Just another toolbox? How user-centered design and locally led IT development keep water flowing

This is a guest blog by RWSN Member Organisation PRACTICA Foundation.

The WASH Alliance International value proposition for tools supporting sustainable water systems’ maintenance in rural settings

In previous posts, it was discussed why Asset Management (AM) represented an opportunity for improving the technical and financial operation of water systems in the Global South. However, experiences have taught us that simply proposing ‘tools’ as a solution for sustainable water management is not the answer. Since the 1980s, AM tools have been available as complex software packages with huge data requirements. As a start point to simplify the implementation of AM, Practica Foundation built an Excel-based tool. However, it became clear that an Excel tool might not be user-friendly and can easily become too complicated and time consuming to be effectively used by local water operators and user committees.

The value proposition from the WASH Alliance International approach

The WASH Alliance International under the WASH SDG programme is developing a set of open-source tools based on iterative and human-centred design processes. The development of the tools is led by SmartTech, a software company based in Nepal.  To ensure that all users’ needs are considered, plenty of time has been invested in actively engaging local stakeholders.  This group consist of water user committees, men and women, entrepreneurs and regulating bodies such as (local) governments. The stakeholders are engaged in the design, prototyping, and field testing.

 ‘What triggered me the most, is the high level of collaboration that the stakeholders have achieved, supported by the WASH Alliance International’. – Serish Dhital, Project Lead at Smart Tech.

He further adds, ‘the design team should spend enough time understanding who the users are, what their specific needs are, what their priorities and constraints are. In the end, this will result in the development of a tool that is easy to understand, and that people really want to use because it makes their lives easier and has clear benefits such as time-saving and cost-effectiveness.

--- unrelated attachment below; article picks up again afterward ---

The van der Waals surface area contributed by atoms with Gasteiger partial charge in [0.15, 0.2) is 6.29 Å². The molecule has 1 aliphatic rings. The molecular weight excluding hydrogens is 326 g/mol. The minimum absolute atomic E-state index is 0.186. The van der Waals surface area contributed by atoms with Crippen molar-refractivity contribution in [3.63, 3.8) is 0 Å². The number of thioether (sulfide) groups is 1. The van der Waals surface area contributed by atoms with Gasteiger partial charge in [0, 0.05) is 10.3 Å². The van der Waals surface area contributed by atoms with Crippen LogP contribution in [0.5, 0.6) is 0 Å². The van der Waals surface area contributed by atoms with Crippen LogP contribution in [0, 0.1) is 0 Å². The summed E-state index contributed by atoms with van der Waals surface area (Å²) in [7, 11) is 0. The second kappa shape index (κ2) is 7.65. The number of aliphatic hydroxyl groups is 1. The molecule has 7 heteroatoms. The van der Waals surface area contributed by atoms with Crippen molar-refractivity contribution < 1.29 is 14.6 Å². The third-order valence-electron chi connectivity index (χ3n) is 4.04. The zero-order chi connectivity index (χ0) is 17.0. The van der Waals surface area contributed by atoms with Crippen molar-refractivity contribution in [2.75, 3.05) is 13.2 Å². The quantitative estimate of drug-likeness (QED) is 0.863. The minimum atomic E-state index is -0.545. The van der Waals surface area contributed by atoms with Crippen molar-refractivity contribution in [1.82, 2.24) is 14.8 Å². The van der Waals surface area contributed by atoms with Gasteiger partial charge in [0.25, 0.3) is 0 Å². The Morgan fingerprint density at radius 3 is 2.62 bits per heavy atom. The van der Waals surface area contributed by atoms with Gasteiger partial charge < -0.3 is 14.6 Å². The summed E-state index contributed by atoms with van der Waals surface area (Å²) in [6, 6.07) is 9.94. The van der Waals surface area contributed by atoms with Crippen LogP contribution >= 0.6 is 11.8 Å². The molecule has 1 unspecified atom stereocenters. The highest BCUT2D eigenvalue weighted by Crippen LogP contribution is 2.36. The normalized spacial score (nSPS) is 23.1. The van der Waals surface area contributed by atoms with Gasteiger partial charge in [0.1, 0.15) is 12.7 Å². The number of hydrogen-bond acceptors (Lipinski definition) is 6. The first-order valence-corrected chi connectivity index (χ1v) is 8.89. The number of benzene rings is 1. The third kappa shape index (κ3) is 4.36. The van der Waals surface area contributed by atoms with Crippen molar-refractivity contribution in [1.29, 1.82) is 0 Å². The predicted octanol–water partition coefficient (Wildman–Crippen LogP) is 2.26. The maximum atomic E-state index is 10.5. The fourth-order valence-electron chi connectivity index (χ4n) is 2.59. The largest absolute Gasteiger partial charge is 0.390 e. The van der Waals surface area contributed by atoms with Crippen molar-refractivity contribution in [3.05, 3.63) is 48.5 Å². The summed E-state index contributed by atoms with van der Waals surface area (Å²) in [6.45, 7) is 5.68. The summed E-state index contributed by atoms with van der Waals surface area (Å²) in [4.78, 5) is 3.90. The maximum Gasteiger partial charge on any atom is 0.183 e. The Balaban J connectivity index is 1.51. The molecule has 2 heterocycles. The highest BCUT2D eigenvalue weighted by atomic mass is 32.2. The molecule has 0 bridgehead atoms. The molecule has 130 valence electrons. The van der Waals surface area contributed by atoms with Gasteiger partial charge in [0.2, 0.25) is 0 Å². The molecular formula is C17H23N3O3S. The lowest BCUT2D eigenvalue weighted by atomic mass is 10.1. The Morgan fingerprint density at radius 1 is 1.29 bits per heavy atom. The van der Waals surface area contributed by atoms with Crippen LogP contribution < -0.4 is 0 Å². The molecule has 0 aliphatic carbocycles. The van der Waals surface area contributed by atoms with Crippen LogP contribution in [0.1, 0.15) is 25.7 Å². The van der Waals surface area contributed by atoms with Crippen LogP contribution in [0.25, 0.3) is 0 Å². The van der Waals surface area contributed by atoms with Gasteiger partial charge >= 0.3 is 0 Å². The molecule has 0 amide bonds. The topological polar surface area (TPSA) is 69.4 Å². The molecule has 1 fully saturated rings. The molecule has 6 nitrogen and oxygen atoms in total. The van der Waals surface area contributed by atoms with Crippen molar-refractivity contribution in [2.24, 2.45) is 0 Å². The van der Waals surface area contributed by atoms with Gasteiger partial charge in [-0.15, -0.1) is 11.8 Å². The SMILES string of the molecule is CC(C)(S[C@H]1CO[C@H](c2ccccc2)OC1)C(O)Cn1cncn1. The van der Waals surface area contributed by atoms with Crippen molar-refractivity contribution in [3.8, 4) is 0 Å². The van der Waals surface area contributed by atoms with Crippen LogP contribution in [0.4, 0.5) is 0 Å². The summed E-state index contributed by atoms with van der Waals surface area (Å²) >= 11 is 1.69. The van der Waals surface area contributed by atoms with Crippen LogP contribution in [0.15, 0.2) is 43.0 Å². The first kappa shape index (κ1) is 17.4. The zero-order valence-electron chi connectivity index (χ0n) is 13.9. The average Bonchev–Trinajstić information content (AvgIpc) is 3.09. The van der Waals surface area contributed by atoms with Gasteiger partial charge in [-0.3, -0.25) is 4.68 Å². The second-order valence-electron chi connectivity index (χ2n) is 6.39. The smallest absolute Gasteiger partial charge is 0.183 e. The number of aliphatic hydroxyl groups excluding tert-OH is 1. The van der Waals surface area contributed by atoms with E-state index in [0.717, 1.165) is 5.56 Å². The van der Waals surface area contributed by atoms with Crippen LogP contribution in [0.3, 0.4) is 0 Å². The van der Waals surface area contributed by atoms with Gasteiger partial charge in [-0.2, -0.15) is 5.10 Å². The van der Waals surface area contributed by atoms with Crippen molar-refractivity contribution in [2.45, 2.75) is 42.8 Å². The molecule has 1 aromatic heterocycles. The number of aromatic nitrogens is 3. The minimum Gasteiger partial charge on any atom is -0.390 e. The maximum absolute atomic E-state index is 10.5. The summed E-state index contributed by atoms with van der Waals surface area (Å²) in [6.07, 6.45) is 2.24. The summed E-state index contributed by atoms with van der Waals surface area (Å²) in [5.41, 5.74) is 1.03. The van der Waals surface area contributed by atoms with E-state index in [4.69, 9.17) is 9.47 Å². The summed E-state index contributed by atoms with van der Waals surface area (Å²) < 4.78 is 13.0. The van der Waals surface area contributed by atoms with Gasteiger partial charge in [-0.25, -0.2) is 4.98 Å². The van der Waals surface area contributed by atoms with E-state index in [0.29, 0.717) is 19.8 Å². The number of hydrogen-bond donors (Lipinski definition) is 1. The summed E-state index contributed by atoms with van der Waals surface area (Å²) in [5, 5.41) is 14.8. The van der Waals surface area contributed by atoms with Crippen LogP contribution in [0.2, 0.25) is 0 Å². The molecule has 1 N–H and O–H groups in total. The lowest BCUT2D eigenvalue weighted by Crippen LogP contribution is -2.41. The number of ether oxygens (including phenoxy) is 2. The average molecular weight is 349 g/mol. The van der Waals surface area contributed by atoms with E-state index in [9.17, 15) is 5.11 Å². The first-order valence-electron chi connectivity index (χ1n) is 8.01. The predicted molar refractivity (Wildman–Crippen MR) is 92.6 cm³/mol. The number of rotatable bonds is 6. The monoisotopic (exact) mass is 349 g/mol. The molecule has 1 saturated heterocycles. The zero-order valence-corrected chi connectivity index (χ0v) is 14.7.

Asset Management ‘tools’
  1. E-learning tool

To guide the asset management application, it is important that everyone involved has a clear understanding of the concept of asset management. Therefore, a capacity building component has been integrated in the introduction of asset management toolbox. The e-learning is a user-friendly interactive tool that makes use of Moodle (an open-source platform). The learning process has been separated into 3 different modules, each of them aiming at different target groups. The first one aims for the water user committee members (WUC), representatives from the government of villages or towns. Here the e-learning tool deals with the basics and why of implementing Asset Management in rural and peri-urban water systems.

The second target group includes the water systems’ caretakers and NGO field-level staff. Here, the addressed topics are more technical and practical oriented, including the implementation and monitoring of an asset management plan in a real-life setting. The third module aims at professionals from government, NGOs and private companies. Here, the main focus is to translate the knowledge that has been acquired in the first two modules into a solid AM strategy and plan. Including a section to analyze different costing and tariff scenarios.  

2. Android app

The app is in the process of development. Based on the identified needs the app is expected to include:

  1. A digital cashbook with the income and expenditures per month.
  2. Maintenance activities per asset divided in three categories: preventive, inspective and reactive. With the possibility to include maintenance logs.
  3. Service monitoring  to check the provided service level  in terms of water quantity and quality.

3. Dashboard

The web-based dashboard allows to monitor maintenance, finance and to plan service activities for the systems’ assets. The envisioned functionalities include:

  1. Financial data visualization: Includes the current and expected annual income and expenditure, and a Cashbook with monetary flows.  
  2. Maintenance: Includes a detailed cost visualization of operation and maintenance costs, with a split up in material-, replacement-, labour costs. And a risk assessment for the systems’ assets.
  3. Service level monitoring: Includes the volumes of water supplied per month, and the water quality. And the possibility to check whether this is in line with volume of water sold, so non-revenue water can be accounted for.

In the next and last post of this blog series the road map for implementation, sharing, promotion, and scaling of the tools will be presented.

Special thanks go to Serish Dhital, project lead at SmartTech. This document was developed by Practica Foundation as a member of the WASH Alliance International, partner of the WASH SDG Consortium. For more information please contact: info@practica.org; or visit http://www.practica.org. Photo credit: CIUD, Nepal.

Author: RWSN Secretariat

RWSN is a global network of rural water supply professionals. Visit https://www.rural-water-supply.net/ to find out more